4 Best Practices to Become an Awesome SME

image of people at a desk collaborating

Do you know your job really well? Has anyone ever asked you for help? Have you been asked to document processes for new employees or transferred your hard-earned on-the-job knowledge to others?

If you answered “Yes” – you might be an SME.

Generally, a subject matter expert, better known to you and me as an SME (some people like to say “Smeeee”, not me!) is a person who is considered to be an expert in their field, work, craft and/or hobby. In the field of instructional design, we work with SMEs every day to ensure our content is technically accurate. Without them our courses may look great but may lack the meat and potatoes needed to solve the business problem we were hired for. There are many areas we can discuss when it comes to SMEs but today, we’re going to look at four best practices to help move you from content expert to content aweSoME! (see what I did there?)


Awesome SMEs commit to the project. This means they understand their role and are A-OK with it. It also means that, even though they may not have contributed to the project plan, they know and understand the requirements to meet minor and major milestones and deliverables. They take it seriously and they show up – they attend the meetings, calls and review sessions. They become invested in the project and feel a sense of pride in their contributions and celebrate the success when the finished product is delivered. SMEs don’t need to live and breathe the project, but they do need to commit to their part of it and follow through with their required tasks on time.


You have lots of amazing knowledge in your head. In order to get it out of there you need to communicate! Share. Answer questions. Ask questions. Converse. Most importantly – be part of the conversation. It isn’t always possible to meet a deadline – we know! Real life interferes, you or someone on your team gets sick, takes a vacation, has competing priorities and urgencies occur. We get it! Just be sure to communicate – especially if there will be a delay to the agreed project as a result. If you can’t make a scheduled meeting – communicate it!

Awesome SMEs know that when those things happen, they communicate with the instructional designers and the rest of the project team. Lack of communication has been identified as one of the most common lessons learned at the end of a project. Usually this ties into missed meetings and delays experienced as a result of decreased communication. Don’t let that be you! Communicate, professionally and regularly, with your ID and project team.


As an ID, I rely heavily on the information provided to me by an SME. You truly OWN the content. It’s yours, it is in your head. It’s expected that every project will experience hiccups. As instructional designers and developers we know that the project we are working on together, “our” project, is just one of the many things you have on your plate. Often, “our” project is a side-of-the-desk project that gets attention when everything else is done. The problem with that is that something we need confirmed or reviewed ends up being put off and eventually forgotten. Awesome SMEs send courtesy responses to advise:

  • they have received the request
  • when the task will be completed

It doesn’t take long, and awesome SMEs acknowledge when you ask them things, especially when there will be a delay in getting their tasks done. It isn’t just a courtesy, it’s an SME lifestyle!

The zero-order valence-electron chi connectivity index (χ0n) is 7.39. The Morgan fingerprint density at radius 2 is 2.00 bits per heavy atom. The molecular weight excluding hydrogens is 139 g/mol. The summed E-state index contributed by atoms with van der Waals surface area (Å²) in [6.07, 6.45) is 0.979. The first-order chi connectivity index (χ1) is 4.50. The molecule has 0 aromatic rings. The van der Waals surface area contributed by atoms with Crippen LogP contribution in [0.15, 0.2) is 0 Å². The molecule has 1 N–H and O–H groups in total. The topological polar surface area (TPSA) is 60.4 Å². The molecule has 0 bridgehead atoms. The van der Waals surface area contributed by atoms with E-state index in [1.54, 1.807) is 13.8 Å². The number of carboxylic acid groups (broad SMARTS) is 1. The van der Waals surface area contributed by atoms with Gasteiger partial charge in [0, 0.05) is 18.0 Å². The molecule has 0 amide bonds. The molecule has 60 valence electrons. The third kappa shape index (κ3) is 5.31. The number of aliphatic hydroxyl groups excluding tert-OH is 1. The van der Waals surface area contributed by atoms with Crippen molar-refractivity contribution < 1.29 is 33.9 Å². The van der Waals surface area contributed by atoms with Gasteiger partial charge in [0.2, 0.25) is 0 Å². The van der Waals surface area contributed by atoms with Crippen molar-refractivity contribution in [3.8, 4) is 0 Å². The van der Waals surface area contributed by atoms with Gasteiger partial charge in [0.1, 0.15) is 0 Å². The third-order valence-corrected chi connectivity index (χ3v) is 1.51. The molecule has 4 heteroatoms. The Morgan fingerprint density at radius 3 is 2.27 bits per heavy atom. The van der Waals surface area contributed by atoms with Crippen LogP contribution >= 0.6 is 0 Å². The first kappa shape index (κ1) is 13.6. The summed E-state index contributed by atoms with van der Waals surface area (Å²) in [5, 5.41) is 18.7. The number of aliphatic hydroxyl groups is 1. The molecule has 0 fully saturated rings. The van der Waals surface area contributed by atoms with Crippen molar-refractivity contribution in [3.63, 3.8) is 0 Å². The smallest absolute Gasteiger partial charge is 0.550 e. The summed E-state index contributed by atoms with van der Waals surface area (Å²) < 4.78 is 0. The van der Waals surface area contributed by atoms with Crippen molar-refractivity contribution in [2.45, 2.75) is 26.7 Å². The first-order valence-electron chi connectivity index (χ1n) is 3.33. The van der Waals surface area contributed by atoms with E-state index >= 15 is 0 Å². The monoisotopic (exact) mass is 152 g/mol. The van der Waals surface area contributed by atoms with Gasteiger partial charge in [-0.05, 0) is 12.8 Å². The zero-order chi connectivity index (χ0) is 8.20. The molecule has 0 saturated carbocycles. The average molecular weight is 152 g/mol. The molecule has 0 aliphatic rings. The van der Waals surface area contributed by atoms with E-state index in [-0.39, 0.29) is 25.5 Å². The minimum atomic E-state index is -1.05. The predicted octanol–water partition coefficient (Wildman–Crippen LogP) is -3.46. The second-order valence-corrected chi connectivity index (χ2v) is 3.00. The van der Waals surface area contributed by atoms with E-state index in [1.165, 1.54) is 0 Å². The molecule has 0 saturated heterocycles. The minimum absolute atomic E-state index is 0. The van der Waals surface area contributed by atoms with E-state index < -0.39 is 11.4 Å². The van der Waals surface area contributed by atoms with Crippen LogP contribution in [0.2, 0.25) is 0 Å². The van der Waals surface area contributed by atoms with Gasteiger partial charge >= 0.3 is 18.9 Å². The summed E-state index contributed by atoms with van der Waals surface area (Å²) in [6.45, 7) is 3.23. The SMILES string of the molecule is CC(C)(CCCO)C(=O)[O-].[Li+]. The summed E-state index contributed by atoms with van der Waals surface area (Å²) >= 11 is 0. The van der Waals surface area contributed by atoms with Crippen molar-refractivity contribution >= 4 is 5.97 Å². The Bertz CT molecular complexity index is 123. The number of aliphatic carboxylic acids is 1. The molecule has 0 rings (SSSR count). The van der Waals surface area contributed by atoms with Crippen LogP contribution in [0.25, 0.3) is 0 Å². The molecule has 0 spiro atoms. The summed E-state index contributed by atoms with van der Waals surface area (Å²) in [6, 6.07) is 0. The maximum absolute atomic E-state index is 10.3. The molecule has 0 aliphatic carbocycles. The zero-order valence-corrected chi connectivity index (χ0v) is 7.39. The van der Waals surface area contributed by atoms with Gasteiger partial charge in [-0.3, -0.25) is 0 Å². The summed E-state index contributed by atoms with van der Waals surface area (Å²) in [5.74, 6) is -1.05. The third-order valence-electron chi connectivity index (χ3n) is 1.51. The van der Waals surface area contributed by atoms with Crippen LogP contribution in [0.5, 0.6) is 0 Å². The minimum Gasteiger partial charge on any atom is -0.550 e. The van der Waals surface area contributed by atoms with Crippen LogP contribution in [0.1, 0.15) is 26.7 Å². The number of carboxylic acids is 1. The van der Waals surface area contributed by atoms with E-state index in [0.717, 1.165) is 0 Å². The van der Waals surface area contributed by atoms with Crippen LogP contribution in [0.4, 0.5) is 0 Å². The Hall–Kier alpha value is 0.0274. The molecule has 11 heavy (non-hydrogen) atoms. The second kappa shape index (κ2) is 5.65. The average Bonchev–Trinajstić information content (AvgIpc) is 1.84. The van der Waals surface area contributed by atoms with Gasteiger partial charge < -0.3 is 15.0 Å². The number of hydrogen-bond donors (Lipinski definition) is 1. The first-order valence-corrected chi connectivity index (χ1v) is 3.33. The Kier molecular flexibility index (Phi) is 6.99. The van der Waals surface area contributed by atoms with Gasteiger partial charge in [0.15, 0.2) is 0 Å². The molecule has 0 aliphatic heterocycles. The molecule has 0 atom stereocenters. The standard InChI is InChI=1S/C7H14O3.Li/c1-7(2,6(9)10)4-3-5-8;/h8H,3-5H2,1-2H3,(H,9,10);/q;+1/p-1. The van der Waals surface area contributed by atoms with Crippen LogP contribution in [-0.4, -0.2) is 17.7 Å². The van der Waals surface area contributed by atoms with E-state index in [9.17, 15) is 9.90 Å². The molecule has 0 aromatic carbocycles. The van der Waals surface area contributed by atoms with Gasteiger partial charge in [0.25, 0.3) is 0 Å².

Accept that not everything you tell us will be included in the learning we create. Why? It likely isn’t relevant to the purpose of the course we are creating. When this happens your instructional designer will explain the connection between the content being presented to a learner and the objectives and established learning outcomes that were defined for the project. We know it’s difficult, you really know your stuff and you feel that something should be included. Awesome SMEs will let us know WHY they feel something needs to be included and tie the WHY back to helping solve the problem we were hired to address. And you know what? We do the same. We accept that we may need to make a change to include information.

One SME on a project for customer service software stomped their feet when we removed a question/answer that held no connection to the learning objectives and outcomes. They kept saying “you have to include this, you just have to”. It took several minutes of fact finding questions to understand that when this particular content was included in training sessions it significantly reduced calls to the IT Service Desk, something which ended up saving the company several thousand dollars a year.

The solution? We found a creative way to add the content in a “did you know” pop up. Calls to the service desk on this issue are still decreasing!

I just finished working on a really fun project with what I will classify as a “super aweSoME” SME! She committed to the project and attended every meeting we scheduled, communicated with me on a regular basis, responded to my inquiries promptly, even if she didn’t have an immediate answer, and she accepted that some of the things she thought should be in the course may be better left out – since those pieces of information didn’t contribute to the overall objectives of the course.  I shared with her that I put her in my “super aweSoME” category and she said that I was also an awesome SME because I helped her understand e-learning development. I seldom think of myself as an SME, but it’s true – I am an e-learning, instructional design, and development SME. I know it’s a tough job. And I, for one, appreciate awesome SMEs when I work with them!

What’s your story? What do you do that makes you an awesome SME?